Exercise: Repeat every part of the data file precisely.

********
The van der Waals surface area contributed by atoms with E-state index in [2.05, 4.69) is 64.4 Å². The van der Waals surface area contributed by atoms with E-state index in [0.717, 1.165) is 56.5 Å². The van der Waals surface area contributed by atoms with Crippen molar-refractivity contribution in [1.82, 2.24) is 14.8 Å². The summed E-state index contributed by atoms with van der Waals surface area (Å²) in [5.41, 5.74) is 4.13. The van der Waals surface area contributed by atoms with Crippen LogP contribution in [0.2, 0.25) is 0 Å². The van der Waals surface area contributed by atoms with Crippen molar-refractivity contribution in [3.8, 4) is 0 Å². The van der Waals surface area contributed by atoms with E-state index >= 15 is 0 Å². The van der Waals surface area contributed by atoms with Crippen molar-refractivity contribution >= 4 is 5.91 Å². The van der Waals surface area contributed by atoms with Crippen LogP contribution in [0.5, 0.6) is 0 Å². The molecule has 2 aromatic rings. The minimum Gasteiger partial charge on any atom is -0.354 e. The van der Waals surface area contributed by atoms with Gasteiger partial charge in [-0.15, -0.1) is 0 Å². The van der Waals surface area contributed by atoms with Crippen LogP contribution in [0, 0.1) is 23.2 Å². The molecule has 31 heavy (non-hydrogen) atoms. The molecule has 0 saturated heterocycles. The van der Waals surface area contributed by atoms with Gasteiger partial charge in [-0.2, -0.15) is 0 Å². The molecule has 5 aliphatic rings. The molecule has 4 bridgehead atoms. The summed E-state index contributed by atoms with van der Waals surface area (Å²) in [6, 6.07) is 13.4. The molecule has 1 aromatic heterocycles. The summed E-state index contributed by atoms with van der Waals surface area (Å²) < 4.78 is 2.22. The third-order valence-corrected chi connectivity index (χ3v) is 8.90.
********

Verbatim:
The van der Waals surface area contributed by atoms with E-state index in [2.05, 4.69) is 64.4 Å². The van der Waals surface area contributed by atoms with E-state index in [0.717, 1.165) is 56.5 Å². The van der Waals surface area contributed by atoms with Crippen molar-refractivity contribution in [1.82, 2.24) is 14.8 Å². The summed E-state index contributed by atoms with van der Waals surface area (Å²) in [5.41, 5.74) is 4.13. The van der Waals surface area contributed by atoms with Crippen LogP contribution in [0.2, 0.25) is 0 Å². The van der Waals surface area contributed by atoms with Crippen molar-refractivity contribution in [3.8, 4) is 0 Å². The van der Waals surface area contributed by atoms with E-state index >= 15 is 0 Å². The van der Waals surface area contributed by atoms with Crippen molar-refractivity contribution >= 4 is 5.91 Å². The van der Waals surface area contributed by atoms with Crippen LogP contribution in [0.5, 0.6) is 0 Å². The molecule has 2 aromatic rings. The minimum Gasteiger partial charge on any atom is -0.354 e. The van der Waals surface area contributed by atoms with Gasteiger partial charge in [-0.15, -0.1) is 0 Å². The van der Waals surface area contributed by atoms with Crippen LogP contribution in [0, 0.1) is 23.2 Å². The molecule has 31 heavy (non-hydrogen) atoms. The molecule has 0 saturated heterocycles. The van der Waals surface area contributed by atoms with Gasteiger partial charge in [-0.2, -0.15) is 0 Å². The molecule has 5 aliphatic rings. The molecule has 4 bridgehead atoms. The summed E-state index contributed by atoms with van der Waals surface area (Å²) in [6, 6.07) is 13.4. The molecule has 1 aromatic heterocycles. The summed E-state index contributed by atoms with van der Waals surface area (Å²) < 4.78 is 2.22. The third-order valence-corrected chi connectivity index (χ3v) is 8.90.